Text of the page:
The orientation of the body at any of these instants is represented by a mannequin the position of the segments of which may be adjusted using the computer mouse (Figure 5). This module has a number of features designed to assist this process. These include the ability to copy the body orientation of the previously recorded instant, the ability to maintain the alignment of a specific joint from one instant to another, the ability to set the alignment of the mannequin to “normal” for a particular instant, and the ability to “lock” the settings for a particular instant to avoid accidentally disturbing views that have already been set.

Figure 5

Figure 5

It is also possible to move among views of the mannequin at the same instant in all three planes during the process. Finally, when the process is complete, it is possible to animate the mannequin to obtain a dynamic view of the gait pattern.

It is thought that in most instances, the user will perform this process while viewing a video-recording of the patient’s gait.

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THE INTERVENTION RECORDS

Details of four types of interventions may be recorded: surgery, neurological treatment, physiotherapy, and orthotic treatment.

The surgical intervention module comprises a number of pages, which are selected using tab boxes to permit information regarding soft tissue procedures, muscle tendon transfers, and bony procedures to be recorded.

For example, the soft tissue procedures page uses tick boxes to record which muscle has been operated upon and whether a lengthening or a release has been performed (Figure 6).

Figure 6

Figure 6

The neurological interventions module uses a combination of tick boxes and drop-down lists to allow the user to record, when appropriate, an anterior branch obturator neurectomy, a dorsal rhizotomy, injections and/or the use of Baclofen, and, where relevant, the muscles treated (Figure 7).

Figure 7

Figure 7

The physiotherapy module requires the user to indicate both the objectives of the therapy and the methods used to achieve them. For example, when the objective is to reduce or prevent contractures, radio boxes are used to identify the muscle groups being treated and whether passive stretching, active movement, muscle strengthening techniques, and/or plaster casts are being employed.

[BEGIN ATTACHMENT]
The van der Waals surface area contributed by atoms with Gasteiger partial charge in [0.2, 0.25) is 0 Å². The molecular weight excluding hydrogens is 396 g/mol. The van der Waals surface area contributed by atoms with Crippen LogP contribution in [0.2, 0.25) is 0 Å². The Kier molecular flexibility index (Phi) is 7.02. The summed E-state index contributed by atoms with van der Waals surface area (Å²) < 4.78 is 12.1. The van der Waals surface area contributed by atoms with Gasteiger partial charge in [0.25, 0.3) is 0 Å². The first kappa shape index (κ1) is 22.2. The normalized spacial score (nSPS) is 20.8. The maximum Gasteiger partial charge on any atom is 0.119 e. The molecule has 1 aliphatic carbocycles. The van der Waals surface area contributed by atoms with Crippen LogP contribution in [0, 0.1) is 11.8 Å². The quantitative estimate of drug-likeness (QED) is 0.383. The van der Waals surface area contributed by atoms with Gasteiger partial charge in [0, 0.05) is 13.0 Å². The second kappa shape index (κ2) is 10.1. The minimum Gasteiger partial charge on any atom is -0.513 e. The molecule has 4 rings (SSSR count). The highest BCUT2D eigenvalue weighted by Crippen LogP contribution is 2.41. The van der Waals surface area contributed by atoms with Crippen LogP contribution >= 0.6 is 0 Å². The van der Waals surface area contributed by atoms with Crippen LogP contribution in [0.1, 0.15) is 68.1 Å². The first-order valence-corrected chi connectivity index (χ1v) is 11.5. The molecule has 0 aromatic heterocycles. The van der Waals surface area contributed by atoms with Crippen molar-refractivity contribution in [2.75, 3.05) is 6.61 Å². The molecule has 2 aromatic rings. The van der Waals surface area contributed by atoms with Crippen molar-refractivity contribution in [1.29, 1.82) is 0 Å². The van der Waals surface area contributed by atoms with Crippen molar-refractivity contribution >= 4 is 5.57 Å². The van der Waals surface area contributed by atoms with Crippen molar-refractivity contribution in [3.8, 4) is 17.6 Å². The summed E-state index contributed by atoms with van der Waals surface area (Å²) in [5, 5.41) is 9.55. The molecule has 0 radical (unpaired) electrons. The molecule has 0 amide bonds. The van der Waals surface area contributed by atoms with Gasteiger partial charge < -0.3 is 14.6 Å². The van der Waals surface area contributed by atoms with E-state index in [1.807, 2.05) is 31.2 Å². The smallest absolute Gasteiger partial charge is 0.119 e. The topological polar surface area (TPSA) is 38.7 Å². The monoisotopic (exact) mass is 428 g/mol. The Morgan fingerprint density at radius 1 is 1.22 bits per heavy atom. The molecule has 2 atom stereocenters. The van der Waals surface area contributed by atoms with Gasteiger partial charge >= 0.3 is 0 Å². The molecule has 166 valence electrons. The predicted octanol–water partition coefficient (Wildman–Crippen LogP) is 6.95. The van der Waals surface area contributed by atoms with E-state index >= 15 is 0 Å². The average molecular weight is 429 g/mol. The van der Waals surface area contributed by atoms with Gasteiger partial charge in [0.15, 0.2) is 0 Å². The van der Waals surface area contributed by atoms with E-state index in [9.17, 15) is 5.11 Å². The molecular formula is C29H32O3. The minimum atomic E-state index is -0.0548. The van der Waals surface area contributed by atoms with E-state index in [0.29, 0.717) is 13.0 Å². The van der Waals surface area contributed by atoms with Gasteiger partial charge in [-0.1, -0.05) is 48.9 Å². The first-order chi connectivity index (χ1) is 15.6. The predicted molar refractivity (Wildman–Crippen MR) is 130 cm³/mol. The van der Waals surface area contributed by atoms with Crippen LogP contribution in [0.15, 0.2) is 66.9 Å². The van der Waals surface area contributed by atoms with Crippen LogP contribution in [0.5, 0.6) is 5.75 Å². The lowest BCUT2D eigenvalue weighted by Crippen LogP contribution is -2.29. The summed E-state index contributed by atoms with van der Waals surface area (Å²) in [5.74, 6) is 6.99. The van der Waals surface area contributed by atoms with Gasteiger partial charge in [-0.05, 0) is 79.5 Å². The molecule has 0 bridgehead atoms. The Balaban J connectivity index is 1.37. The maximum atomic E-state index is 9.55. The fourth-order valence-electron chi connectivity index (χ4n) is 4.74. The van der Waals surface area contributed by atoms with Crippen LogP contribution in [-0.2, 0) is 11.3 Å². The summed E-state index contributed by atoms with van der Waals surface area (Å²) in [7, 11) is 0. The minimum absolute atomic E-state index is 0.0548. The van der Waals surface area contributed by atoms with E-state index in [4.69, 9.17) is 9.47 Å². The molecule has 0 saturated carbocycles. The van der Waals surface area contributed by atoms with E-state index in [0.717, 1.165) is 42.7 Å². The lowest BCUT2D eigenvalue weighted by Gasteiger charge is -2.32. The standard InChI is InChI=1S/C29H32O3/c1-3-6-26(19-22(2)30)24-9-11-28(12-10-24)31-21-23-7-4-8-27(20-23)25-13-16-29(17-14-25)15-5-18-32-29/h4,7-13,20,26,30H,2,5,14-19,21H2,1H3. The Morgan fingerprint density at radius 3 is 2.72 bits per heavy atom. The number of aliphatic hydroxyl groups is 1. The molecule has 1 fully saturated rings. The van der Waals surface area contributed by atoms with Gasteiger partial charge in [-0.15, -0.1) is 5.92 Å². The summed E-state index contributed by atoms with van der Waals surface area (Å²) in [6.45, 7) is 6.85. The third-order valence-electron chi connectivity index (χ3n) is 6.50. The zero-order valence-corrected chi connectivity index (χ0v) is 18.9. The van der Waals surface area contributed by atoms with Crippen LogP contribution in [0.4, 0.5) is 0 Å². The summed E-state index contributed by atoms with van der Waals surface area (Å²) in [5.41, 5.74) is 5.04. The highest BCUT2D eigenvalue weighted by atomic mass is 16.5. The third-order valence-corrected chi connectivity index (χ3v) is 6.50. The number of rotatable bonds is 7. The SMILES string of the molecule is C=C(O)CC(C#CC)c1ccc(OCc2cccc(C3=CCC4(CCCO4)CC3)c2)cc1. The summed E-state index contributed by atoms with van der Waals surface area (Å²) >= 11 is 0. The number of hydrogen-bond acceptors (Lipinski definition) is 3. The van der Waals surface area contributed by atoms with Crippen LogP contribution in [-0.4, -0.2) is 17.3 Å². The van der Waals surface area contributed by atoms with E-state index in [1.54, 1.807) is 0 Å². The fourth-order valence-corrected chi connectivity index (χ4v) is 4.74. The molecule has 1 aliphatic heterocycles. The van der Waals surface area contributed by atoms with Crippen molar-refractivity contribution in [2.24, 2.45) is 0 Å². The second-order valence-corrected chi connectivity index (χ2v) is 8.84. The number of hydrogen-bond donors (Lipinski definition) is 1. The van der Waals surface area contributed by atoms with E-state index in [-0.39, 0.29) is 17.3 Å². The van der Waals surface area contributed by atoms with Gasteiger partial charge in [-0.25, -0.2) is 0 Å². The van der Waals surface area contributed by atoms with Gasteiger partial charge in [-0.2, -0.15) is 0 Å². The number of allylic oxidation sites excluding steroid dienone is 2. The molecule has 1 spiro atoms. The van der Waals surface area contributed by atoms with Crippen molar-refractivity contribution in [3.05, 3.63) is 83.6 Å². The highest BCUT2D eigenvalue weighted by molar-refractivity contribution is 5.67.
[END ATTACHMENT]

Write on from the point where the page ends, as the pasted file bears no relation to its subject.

The orthotic treatment module uses tab boxes, first to allow the user to select the category of orthosis supplied as either shoes or shoe adaptations, foot orthoses or insoles, ankle-foot orthoses, knee/knee-ankle-foot orthoses, or hip/hip-knee-ankle orthoses, and then to specify the exact type by selecting from a drop-down list of options. For example, the ankle-foot orthoses page allows the user to indicate the type of AFO, when appropriate, its description, and whether it contains neurological or tone-reducing features using a combination of drop-down lists and tick boxes (Figure 8).

Figure 8

Figure 8

Where considered appropriate for all assessment and intervention modules, help notes have been provided that may be accessed using the F1 key on the computer keyboard.

A summary of all the data on record for an existing patient may be easily accessed and a particular record selected for detailed scrutiny or editing (Figure 9).

Figure 9

Figure 9

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RUNNING SCEPTRE

Virtually any computer on the market today running Windows 95/98/Me, Windows NT4, Windows 2000, or Windows XP should be capable of running SCePTRe. However, a minimum specification would be a slow (100 MHz) Pentium processor, with 32 MB of memory and around 100 MB of free space on the hard disk.

SCePTRe may be used as a multiuser system with more than one person accessing the database at the same time, provided all the computers are attached to a network. The system has been used successfully with Novell, NT, and Linux Samba networks; however, the preferred option would be a Novell network.

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FUTURE PLANS

The system is currently being evaluated at a number of clinical centers in five different countries. Technical assistance to these centers is provided (by e-mail) and a SCePTRe users e-mail list has been established to allow users to send messages to (and seek advice from) all other users.

A facility to permit users to transfer data to the SCePTRE web site using the Internet to commence the creation of a shared database of anonymized patient records accessible only to SCePTRe users is planned shortly. This facility will also be used to update the system.

At the present time, SCePTRE does not include a facility to analyze data from a selected group of patients; however, after the current evaluation phase, should there seem to be a demand for this feature, a further software development phase will be considered.

For further information regarding SCePTRe, contact sceptre-help@tortc.tuht.scot.nhs.uk.

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Reference

1. Condie DN, Meadows CB. Report of a consensus conference on the lower limb management of cerebral palsy. Copenhagen: The International Society for Prosthetics and Orthotics; 1995: 15–19.
Keywords:

Cerebral palsy; team management; clinical records; computerized database

© 2002 Lippincott Williams & Wilkins, Inc.